Adult moths aren’t a big threat to your home on their own, but their larvae commonly eat through fabric, especially cotton and wool, and dry goods like bread and pasta.
This can be a huge nuisance and ruin many good clothes, food, and other household items.
There’s plenty you can do to get rid of moths to keep them from ever breeding and snacking in your home again.
Moths aren’t terribly dangerous household pests. In fact, many of them can be quite pretty or fun to watch as they fly seemingly erratically around well-lit areas of your home. They’re part of the Lepidoptera order of insects, the same one that contains butterflies. There are at least 160,000 known species of moths, only a few of which you’d ever find inside your home.
Now the part you’ve been waiting for: How in the world do you get rid of moths if they’ve already infested your home? Here are some top tips for effective moth removal:
- Fill your home with cedar. You can also use cedar oilin a spray bottle diluted with water or in a diffuser that can spread the scent of cedar. Moths and other insects are repelled by the pheromones in cedar.
- Combine dried, crushed, and powdered herbs. Combine the following in a bag that you can hang anywhere you keep clothes or food: lavender, bay leaves, cloves, rosemary, and thyme. Moths also hate the odors of these herbs. You can also dilute the essential oils of these herbs and spray them on your clothes and belongings or use a diffuser with one or more combinations of these oils.
- Use a sticky trap. Cover it with moth pheromones to attract moths and get them stuck to the surface. Once they’re stuck, they can’t escape, and they eventually die.
- Keep your floors, carpets, and moldings vacuumed and dusted. Try to clean your home with a vacuum, dusting cloths, and eco-friendly cleaners to keep your home free of dust and dirt, which can draw moths into your home. Be sure to empty vacuum contents and wash dusting cloths regularly so that eggs and larvae don’t grow and develop.
- Freeze any clothes or belongings that show signs of moths. Keep these items in the freezer for at least 24 hours to make sure any larvae are killed off.
- Wash clothes that contain larvae or eggs. Use hot water and high heat in the dryer, if possible. For clothes that can’t be washed or dried hot, put wet clothes in the freezer for a day to kill larvae and eggs.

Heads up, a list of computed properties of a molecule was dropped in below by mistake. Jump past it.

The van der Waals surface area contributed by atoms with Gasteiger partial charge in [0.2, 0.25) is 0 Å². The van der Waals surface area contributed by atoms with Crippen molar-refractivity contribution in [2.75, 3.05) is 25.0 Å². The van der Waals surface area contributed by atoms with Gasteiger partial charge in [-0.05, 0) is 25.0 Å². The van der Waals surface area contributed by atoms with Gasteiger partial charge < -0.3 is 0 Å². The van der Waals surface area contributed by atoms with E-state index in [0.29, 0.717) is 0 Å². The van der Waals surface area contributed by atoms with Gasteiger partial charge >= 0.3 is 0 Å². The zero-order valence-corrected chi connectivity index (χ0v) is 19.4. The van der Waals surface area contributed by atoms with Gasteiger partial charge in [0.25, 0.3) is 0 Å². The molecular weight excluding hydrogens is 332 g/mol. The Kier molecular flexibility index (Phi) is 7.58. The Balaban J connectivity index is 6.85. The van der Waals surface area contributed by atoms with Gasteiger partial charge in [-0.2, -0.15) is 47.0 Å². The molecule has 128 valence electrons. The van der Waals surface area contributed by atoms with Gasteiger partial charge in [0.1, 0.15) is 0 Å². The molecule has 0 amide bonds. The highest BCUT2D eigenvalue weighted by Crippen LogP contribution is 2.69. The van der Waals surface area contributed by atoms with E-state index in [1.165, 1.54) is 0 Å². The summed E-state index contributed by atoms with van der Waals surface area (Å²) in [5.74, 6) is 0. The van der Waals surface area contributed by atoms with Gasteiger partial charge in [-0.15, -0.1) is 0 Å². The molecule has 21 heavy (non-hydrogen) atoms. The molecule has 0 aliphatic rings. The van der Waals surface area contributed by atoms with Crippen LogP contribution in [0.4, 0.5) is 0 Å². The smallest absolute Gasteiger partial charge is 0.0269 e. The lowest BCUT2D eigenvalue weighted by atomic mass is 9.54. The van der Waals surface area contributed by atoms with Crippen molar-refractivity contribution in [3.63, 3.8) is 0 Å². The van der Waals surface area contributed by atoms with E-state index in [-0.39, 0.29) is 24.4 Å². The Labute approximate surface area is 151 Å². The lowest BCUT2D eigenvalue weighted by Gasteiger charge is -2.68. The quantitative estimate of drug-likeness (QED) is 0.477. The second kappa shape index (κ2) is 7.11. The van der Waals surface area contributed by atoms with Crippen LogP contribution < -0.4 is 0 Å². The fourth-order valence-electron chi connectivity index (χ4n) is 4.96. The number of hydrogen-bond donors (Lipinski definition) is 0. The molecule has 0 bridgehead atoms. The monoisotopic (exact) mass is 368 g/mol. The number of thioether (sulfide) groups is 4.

- Use vinegar to help. Wash and scrub any areas you found larvae or eggs with a vinegar and water solution.
- Consider calling a pest control service. Sometimes, removal and prevention techniques just aren’t enough. If you have a moth infestation that’s out of control, contact a local pest control company and see what solutions they can offer.
Here are some tips to prevent moths from getting into your belongings:
- Brush any clothes made of wool or fur after you wear them outside. Moth eggs can easily infiltrate your closet by affixing themselves to these materials, so scraping them off regularly can help keep any moth larvae from getting inside.
- Keep your clothes and belongings washed before you store them away for long periods of time. Air-dry them in sunlight, if possible. This ensures that any eggs or larvae in your clothes are rinsed out or killed so that they don’t grow into maturity while they’re in storage.
- Keep your clothes and belongings stored in airtight containers. Use tightly sealed chests, plastic containers, sealed suitcases, or something similar to make sure moths can’t get inside and lay eggs. Don’t leave any materials like wool or suits exposed to the air — put them in zipped, airtight garment bags inside your sealed containers, especially when you don’t plan to wear them for a while.
- Keep storage areas for clothing and other belongings dry. Moths thrive in moist, humid surroundings. Avoid storing clothes or belongings in basements, garages, outdoor sheds, or other areas that can be exposed to changes in the weather. Put them in an indoor closet, room, or in the attic.
Most people don’t experience any health effects from the presence of moths in the home.
Sure, they’re annoying and they can eat up your clothes and dry foods, but for the most part, they don’t carry any diseases or typically cause any reactions in those who have allergies to other indoor insects like dust mites or silverfish.
But moth larvae — called caterpillars, just like their butterfly brethren — can cause some allergic reactions or irritation when they make contact with your skin. Some larvae have sharp spines or hairs that can sting, causing symptoms like:
- scaly skin
- outbreaks of skin irritation similar to eczema
- contact dermatitis, which causes redness, hives, and swelling
Some moth larvae or adult moths also produce glycoproteins from external substances on their bodies or wings that can result in allergic reactions
Combined with allergens from other common indoor pests, such as dust mites, moths can fill your indoor environment with insect substances that cause disruptive allergy symptoms to those with
While most species of moth aren’t ever going to be interested in your home, a few species are common fixtures in closets, food pantries (especially those full of grains, bread, and pasta), or just generally throughout the home.
Moths aren’t the most harmful pest you can find in your household, but they can cause plenty of damage to clothes, food, and other belongings. If you have allergies, moths can be a nuisance to your symptoms.
Even if a moth infestation seems overwhelming, there are plenty of ways to rid your home of them and keep them out for good with some consistent preventive measures so your clothes, food, and sinuses remain undisturbed.